10 March 2011

The curse of the daily word count

David Hewson offers some wise words on why we should not let our writing be dominated by the need to achieve a certain word count:
A bit of space between you and your work is good at times. You come back at it with fresh eyes. Problems which once seemed insurmountable sometimes appear puny and easily dealt with. If the story’s working you’ll soon find your way back into it and begin to hit the kind of output levels you had before you took a breather.
The problem with the ‘I will write 40,000 words a month’ school of fiction is it’s based around quantity alone. What if half those words are the wrong ones? Then you’ve only written 20,000 words really. And worse, you’re going to have to spend time going through that 40K mess working out which ones are good ones and which ones expendable.
Writing’s not a race. At least if it is, it’s a marathon, not a sprint, for most of us anyway. How do I meet those deadlines? Simple, I take what’s in the contract and subtract a month or two of my own. Then carry on to my own schedule, not the contracts.
Books get finished through steady, efficient workmanship, produced by writers in control of their craft. Not by hammering out words incessantly and hoping that somehow in the end they’ll fit.

09 March 2011

‘Marked by Ashes’

Another prayer from Walter Brueggemann:

Ruler of the Night, Guarantor of the day …
This day – a gift from you.
This day – like none other you have ever given, or we have ever received.
This Wednesday dazzles us with gift and newness and possibility.
This Wednesday burdens us with the tasks of the day, for we are already halfway home
     halfway back to committees and memos,
     halfway back to calls and appointments,
     halfway on to next Sunday,
     halfway back, half frazzled, half expectant,
     half turned toward you, half rather not.

This Wednesday is a long way from Ash Wednesday,
     but all our Wednesdays are marked by ashes –
          we begin this day with that taste of ash in our mouth:
               of failed hope and broken promises,
               of forgotten children and frightened women,
          we ourselves are ashes to ashes, dust to dust;
          we can taste our mortality as we roll the ash around on our tongues.

We are able to ponder our ashness with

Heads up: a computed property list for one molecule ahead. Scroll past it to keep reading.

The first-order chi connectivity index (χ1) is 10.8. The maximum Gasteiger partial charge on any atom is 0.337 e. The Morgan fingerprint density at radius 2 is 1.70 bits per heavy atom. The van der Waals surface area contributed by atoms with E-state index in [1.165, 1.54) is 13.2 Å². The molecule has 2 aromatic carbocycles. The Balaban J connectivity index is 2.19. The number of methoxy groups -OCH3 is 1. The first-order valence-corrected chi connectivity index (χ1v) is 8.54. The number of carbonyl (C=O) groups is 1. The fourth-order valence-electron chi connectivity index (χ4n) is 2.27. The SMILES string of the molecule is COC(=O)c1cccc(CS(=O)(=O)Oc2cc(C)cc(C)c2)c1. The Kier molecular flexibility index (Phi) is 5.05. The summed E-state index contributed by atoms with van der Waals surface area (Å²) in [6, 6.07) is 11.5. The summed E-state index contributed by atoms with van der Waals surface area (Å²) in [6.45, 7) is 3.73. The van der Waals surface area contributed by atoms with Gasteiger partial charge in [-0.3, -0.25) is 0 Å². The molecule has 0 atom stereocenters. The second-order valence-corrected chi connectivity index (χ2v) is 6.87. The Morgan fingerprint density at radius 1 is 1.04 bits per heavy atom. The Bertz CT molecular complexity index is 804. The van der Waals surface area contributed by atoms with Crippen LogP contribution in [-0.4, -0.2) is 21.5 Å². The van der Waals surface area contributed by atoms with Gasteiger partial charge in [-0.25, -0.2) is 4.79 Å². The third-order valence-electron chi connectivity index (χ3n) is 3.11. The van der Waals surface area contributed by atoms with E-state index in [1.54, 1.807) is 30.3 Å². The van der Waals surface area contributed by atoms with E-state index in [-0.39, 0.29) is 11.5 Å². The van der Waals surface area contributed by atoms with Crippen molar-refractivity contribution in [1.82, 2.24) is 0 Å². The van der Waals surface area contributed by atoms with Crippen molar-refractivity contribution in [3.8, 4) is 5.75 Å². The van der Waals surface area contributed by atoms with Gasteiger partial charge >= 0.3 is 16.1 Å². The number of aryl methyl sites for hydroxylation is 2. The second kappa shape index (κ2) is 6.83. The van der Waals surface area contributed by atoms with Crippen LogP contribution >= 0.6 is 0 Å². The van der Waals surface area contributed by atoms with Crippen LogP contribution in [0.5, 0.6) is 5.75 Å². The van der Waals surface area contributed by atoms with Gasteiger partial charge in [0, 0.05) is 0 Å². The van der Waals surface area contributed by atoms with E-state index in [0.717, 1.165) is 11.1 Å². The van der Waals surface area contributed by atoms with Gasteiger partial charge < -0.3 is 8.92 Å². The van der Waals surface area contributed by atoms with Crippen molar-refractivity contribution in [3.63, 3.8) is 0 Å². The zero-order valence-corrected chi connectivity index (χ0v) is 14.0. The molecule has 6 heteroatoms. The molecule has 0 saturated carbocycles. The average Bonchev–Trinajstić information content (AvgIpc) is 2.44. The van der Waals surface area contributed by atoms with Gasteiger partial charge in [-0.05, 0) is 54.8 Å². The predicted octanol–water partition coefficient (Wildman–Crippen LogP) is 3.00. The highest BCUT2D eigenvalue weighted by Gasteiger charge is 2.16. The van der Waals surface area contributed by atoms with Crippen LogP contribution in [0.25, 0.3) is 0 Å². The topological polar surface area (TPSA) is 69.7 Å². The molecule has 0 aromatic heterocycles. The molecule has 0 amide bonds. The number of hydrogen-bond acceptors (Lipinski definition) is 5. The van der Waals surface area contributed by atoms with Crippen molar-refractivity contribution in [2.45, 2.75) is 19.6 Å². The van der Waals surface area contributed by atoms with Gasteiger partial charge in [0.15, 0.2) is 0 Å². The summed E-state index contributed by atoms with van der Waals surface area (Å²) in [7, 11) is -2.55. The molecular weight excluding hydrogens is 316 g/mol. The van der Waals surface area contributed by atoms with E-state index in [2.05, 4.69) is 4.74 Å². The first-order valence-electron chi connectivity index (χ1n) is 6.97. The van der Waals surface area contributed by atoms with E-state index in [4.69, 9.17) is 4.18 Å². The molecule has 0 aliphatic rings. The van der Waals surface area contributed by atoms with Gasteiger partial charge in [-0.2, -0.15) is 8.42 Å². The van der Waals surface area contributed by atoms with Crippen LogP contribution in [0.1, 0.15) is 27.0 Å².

some confidence, only because our every Wednesday of ashes
     anticipates your Easter victory over that dry, flaky taste of death.

On this Wednesday, we submit our ashen way to you –
     you Easter parade of newness.
     Before the sun sets, take our Wednesday and Easter us,
          Easter us to joy and energy and courage and freedom;
          Easter us that we may be fearless for your truth.
     Come here and Easter our Wednesday with
          mercy and justice and peace and generosity.

We pray as we wait for the Risen One who comes soon.

From Prayers for a Privileged People, Abingdon, 2008.

08 March 2011

Shrove Tuesday

A prayer/poem for Shrove Tuesday (in light of 1 Samuel 5) by Walter Brueggemann:

We remember the long dark nights of Ashdod;
     They were long because you stood
          in the Philistine place passively;
     They were dark because the gods of the Philistines
          seemed to prevail.
And now we face the long, dark days of Lent:
      to ponder your strange passivity,
      to hold deep the suffering of Jesus,
      to grasp afresh our fragile mortality, that we too will die;
      to move beyond ourselves to notice the raw loss
          connected to your absence.
We name the brutality among us;
We make the greed so close to us;
We see the poor, the homeless, the exploited,
          while we enjoy the easiness of the leisure class.
And then – dark and long – our eyes shift back to Ashdod;
      We wait, a heavy wait edging toward hope,
          not yet as light as hope,
          as heavy as absence.
We pray in the name of the crucified. Amen.

(from Awed to Heaven, Rooted in Earth: Prayers of Walter Brueggemann, Fortress Press, 2003)

03 March 2011

More Star Trek physics

First it was cloaking devices, now it seems that tractor beams are theoretically possible. In a paper available at arXiv, Physicists at Fudan University Shanghai show how a beam of photons might be used to draw particles towards the source of the beam. According to the abstract,
A photon carries a momentum of hk, so one may anticipate light to "push" on any object standing in its path via the scattering force. In the absence of intensity gradient, using a light beam to pull a particle backwards is counter intuitive. Here, we show that it is possible to realize a backward scattering force which pulls a particle all the way towards the source without an equilibrium point. The underlining physics is the maximization of forward scattering via interference of the radiation multipoles. We show explicitly that the necessary condition to realize a negative (pulling) optical force is the simultaneous excitation of multipoles in the particle and if the projection of the total photon momentum along the propagation direction is small (as in some propagation invariant beams), attractive optical force is possible. This possibility adds "pulling" as an additional degree of freedom to optical micromanipulation.